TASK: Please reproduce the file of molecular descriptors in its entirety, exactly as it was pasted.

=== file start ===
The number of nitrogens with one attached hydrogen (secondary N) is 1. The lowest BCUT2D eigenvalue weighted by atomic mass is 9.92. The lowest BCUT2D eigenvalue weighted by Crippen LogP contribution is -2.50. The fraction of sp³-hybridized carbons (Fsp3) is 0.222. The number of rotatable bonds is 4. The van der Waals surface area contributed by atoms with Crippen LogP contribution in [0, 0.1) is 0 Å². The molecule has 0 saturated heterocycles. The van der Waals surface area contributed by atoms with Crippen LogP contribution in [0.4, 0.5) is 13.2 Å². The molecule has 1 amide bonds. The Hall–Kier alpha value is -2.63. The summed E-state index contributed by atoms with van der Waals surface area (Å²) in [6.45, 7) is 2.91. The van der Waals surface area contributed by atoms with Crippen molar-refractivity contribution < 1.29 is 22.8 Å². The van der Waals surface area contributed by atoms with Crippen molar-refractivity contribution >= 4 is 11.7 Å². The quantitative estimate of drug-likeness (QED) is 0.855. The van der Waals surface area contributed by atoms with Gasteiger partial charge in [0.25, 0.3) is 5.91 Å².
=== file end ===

The number of nitrogens with one attached hydrogen (secondary N) is 1. The lowest BCUT2D eigenvalue weighted by atomic mass is 9.92. The lowest BCUT2D eigenvalue weighted by Crippen LogP contribution is -2.50. The fraction of sp³-hybridized carbons (Fsp3) is 0.222. The number of rotatable bonds is 4. The van der Waals surface area contributed by atoms with Crippen LogP contribution in [0, 0.1) is 0 Å². The molecule has 0 saturated heterocycles. The van der Waals surface area contributed by atoms with Crippen LogP contribution in [0.4, 0.5) is 13.2 Å². The molecule has 1 amide bonds. The Hall–Kier alpha value is -2.63. The summed E-state index contributed by atoms with van der Waals surface area (Å²) in [6.45, 7) is 2.91. The van der Waals surface area contributed by atoms with Crippen molar-refractivity contribution < 1.29 is 22.8 Å². The van der Waals surface area contributed by atoms with Crippen molar-refractivity contribution >= 4 is 11.7 Å². The quantitative estimate of drug-likeness (QED) is 0.855. The van der Waals surface area contributed by atoms with Gasteiger partial charge in [0.25, 0.3) is 5.91 Å².